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- While risk is necessary for rewards in investing, too much risk isn’t good.
- Financial planners generally suggest getting more conservative with your investments as you get older. If you don’t know your strategy or aren’t changing it with time, you might be investing too aggressively.
- If your investing strategy relies on owning a large amount of just a few stocks, you may be invested too aggressively.
- Other signs include having little cash on hand in an emergency fund, and trading often.
- Start investing today with SoFi »
Investing only works if you’re willing to take some risk.
While it sounds counterintuitive, risk is necessary for rewards, says financial planner and Facet Wealth co-founder Brent Weiss. “You cannot get the rewards that we’re looking to achieve long-term without taking on risk,” he says.
But, taking on too much risk isn’t helpful, either — it might make you unnecessarily anxious or leave you strapped for cash. Weiss says there are five key signs that someone’s taking on too much risk.
You don’t have any cash on hand
If you don’t have an emergency fund, you should build one before investing. According to Weiss, before taking on risk in your financial life, “you really should have a very solid foundation,” he says.
“It’s never been easier to buy stocks,” says Weiss. But just because it’s easy doesn’t mean it’s always the right move. “I see a lot of people that don’t have the emergency fund, they don’t have the positive cashflow, they haven’t protected their assets with insurance. That’s the No. 1 sign that people are being too aggressive, because they’re investing money that shouldn’t be invested. It should be put in something safe and secure.”
You don’t have a solid asset allocation strategy
There’s more than just one type of investment — stocks, bonds, mutual funds, and many other types are all options in investing. But they’re not all the same when it comes to risk. For most people, it’s important to strike a balance between investments with different risks to make a balanced portfolio, and that balance will change over time.
“I can’t tell you how many people, even in their 50s and 60s, have [a portfolio that is] 100% stocks,” he says. “That’s not a bad thing if you’re in your 20s or 30s; that’s actually a very good thing. But as you get closer to retirement, you really have to understand your time horizon.”
For most people, adjusting your asset allocation to be more conservative as you get older makes sense. “Markets will rebound. But the problem is, if you’re 60 or 65 and you’re about to retire, the risk you really face is, ‘What if I retire and I need to pull money out of my account when the market drops 30%?'”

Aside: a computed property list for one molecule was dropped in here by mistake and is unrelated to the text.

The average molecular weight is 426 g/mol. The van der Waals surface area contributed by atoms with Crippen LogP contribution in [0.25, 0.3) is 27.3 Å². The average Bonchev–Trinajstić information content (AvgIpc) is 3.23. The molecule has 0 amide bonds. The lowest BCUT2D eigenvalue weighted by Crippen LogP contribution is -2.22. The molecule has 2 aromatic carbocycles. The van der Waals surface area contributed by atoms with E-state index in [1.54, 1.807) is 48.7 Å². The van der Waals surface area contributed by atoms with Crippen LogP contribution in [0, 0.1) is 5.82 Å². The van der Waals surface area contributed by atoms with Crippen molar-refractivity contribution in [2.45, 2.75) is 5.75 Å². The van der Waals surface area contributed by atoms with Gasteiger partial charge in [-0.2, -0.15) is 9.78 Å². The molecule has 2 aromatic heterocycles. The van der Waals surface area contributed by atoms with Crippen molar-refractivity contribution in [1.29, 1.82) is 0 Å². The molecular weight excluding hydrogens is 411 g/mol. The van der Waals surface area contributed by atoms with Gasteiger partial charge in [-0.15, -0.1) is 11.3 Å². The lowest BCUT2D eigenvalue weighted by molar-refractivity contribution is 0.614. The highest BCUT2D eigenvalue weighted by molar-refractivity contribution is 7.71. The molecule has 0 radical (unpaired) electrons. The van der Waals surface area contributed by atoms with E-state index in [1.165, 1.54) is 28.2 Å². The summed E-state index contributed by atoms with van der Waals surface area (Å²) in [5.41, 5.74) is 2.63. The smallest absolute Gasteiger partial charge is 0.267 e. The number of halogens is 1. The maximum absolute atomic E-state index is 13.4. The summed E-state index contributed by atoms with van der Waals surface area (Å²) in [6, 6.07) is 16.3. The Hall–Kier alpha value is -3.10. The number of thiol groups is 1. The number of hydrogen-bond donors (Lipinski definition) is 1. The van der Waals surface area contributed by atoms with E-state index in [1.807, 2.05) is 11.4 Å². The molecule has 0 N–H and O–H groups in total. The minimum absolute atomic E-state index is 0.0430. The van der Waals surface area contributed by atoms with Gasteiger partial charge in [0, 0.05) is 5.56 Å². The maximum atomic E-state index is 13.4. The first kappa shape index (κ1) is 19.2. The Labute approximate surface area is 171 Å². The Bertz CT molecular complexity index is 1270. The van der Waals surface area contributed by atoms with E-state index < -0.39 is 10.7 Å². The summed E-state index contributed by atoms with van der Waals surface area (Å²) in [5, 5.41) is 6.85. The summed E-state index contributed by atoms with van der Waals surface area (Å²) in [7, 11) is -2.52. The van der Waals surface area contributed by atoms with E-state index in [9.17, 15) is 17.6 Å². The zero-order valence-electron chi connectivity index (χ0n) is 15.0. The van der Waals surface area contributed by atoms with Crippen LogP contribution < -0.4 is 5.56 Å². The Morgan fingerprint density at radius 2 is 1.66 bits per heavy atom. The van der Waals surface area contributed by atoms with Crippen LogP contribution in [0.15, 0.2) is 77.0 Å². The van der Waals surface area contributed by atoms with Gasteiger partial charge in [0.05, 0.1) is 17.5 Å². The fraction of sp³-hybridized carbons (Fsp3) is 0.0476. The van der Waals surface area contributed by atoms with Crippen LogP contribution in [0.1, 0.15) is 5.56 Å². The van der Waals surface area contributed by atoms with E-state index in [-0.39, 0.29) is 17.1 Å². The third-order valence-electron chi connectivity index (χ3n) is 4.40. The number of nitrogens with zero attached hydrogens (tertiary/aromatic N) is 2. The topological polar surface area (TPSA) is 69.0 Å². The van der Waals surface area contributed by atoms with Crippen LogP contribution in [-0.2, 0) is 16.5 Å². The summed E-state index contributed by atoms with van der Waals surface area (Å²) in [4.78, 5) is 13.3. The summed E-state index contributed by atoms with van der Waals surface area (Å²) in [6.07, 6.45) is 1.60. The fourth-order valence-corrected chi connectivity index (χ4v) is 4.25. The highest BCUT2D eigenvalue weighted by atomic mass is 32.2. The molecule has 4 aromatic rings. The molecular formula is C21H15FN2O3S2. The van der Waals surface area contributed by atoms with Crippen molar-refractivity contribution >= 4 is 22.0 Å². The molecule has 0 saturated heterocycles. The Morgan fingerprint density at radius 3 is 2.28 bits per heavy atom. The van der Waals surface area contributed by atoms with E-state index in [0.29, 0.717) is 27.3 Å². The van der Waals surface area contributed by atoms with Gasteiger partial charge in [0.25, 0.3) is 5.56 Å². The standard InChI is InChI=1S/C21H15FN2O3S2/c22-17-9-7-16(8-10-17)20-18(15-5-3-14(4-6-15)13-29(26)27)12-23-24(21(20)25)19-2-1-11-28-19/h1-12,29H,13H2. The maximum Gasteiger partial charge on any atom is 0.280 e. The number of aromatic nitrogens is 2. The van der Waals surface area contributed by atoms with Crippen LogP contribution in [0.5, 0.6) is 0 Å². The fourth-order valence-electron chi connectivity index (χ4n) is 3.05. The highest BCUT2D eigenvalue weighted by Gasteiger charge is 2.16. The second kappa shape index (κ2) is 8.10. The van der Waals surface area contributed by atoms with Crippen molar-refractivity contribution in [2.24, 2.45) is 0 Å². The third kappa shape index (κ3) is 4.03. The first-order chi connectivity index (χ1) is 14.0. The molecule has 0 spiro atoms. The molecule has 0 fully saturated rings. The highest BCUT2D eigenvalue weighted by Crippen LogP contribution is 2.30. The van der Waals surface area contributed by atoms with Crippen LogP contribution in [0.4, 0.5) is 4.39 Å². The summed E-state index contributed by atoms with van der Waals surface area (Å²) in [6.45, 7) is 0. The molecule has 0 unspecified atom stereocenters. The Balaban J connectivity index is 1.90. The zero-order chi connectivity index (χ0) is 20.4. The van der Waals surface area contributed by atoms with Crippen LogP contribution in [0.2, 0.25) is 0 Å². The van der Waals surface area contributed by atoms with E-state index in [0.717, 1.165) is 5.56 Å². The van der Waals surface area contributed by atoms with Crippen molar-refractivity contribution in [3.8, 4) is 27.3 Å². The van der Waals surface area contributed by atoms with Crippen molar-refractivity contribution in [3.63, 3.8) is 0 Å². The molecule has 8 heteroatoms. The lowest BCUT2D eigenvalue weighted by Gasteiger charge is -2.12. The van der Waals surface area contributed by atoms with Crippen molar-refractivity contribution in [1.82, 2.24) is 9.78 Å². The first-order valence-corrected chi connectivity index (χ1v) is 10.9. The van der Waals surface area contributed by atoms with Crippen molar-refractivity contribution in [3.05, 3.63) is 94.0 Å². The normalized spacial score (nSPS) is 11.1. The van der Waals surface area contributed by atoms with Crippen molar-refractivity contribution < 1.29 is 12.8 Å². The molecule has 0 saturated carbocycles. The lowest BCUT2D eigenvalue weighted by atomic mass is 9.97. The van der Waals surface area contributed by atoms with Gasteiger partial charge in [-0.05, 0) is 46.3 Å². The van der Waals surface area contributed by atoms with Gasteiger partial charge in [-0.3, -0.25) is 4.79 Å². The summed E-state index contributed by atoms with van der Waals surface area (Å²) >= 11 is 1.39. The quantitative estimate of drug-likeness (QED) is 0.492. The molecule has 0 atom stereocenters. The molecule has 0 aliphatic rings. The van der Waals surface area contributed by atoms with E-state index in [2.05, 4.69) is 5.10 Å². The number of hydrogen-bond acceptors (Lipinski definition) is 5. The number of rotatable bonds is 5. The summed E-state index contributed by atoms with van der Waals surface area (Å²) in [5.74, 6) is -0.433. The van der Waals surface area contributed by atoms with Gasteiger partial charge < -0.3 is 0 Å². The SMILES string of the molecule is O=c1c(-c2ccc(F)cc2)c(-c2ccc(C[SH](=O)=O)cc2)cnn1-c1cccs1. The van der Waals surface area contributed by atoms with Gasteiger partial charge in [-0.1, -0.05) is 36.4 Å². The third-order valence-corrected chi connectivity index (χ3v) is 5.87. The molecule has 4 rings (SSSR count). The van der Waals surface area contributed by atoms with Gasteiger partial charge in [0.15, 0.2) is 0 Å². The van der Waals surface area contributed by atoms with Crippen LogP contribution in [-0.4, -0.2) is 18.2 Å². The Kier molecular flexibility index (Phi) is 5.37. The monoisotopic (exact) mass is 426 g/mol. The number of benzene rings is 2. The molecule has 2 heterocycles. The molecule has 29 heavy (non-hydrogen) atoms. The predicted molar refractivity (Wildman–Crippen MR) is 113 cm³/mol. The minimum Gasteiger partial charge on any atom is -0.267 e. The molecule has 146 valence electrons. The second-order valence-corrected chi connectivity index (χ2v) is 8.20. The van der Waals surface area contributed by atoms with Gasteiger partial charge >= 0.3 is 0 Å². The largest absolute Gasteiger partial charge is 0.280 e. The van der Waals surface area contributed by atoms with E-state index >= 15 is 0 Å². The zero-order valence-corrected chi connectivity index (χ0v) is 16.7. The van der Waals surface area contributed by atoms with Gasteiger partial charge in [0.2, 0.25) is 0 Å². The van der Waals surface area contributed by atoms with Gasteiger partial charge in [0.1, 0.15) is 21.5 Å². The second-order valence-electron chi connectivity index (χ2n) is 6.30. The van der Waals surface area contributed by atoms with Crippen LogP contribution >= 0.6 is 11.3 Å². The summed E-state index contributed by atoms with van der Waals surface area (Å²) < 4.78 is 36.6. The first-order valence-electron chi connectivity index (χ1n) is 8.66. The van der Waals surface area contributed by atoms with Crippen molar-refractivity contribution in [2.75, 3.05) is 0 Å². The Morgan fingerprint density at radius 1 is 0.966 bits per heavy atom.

You’re putting all of your investments in a few stocks
With the rise of self-directed and easily accessible stock trading apps, Weiss says that he’s seen an uptick in people making rash investing decisions.
“I see a lot of younger investors buying the hot stocks. They’re buying the stock that has gone up 50%, 200%, 300%. They’re not diversified,” he says.
Similarly, he adds, “I see it for individuals approaching retirement who worked for a company for 30 years, and they have a whole bunch of stock. They’re tied to it emotionally, but they don’t understand the risks that come with owning one [stock].”
“It’s putting all your eggs in one basket,” he says. Instead, he says that the smarter move is to own a variety of stocks, even through investments like index funds or mutual funds, which are funds composed of a variety of stocks.
You’re trading every day
In Weiss’s experience, people who are using investing apps or trading every day are probably making more risky moves than they should be.
In investing, he says, “It isn’t just what you own, it’s also how you own it.” Anyone trying to buy and sell to time the market and make a profit quickly is probably making a riskier move than they should be.
The better approach is to leave investments alone over a long period of time. “I’ve seen it in my 15 years in my career, and I’ve seen it through a lot of studies and research: investors are rewarded for taking a long-term approach,” he says. “Low-cost, well-diversified, and disciplined approaches around a financial plan work really, really well over the long term.”
You’re always worrying about your portfolio
One of the most simple signs is also the most telltale sign that you’re invested too aggressively: Your portfolio is always on your mind.
“If you can’t sleep at night or you are worried about your portfolio, you might be invested too aggressively,” Weiss says.
“People tend to think of it as an all or nothing thing,” he says. But that’s simply not the case. “If you’re feeling a little uncertain, you don’t have to sell all of your stocks for all cash or all bonds. You can just reduce the aggressive nature of your portfolio.”
If you’re worried, it’s worth changing your strategy and dialing down your risk some. “You should still be invested in stocks to some extent, but you can make slight adjustments,” Weiss says.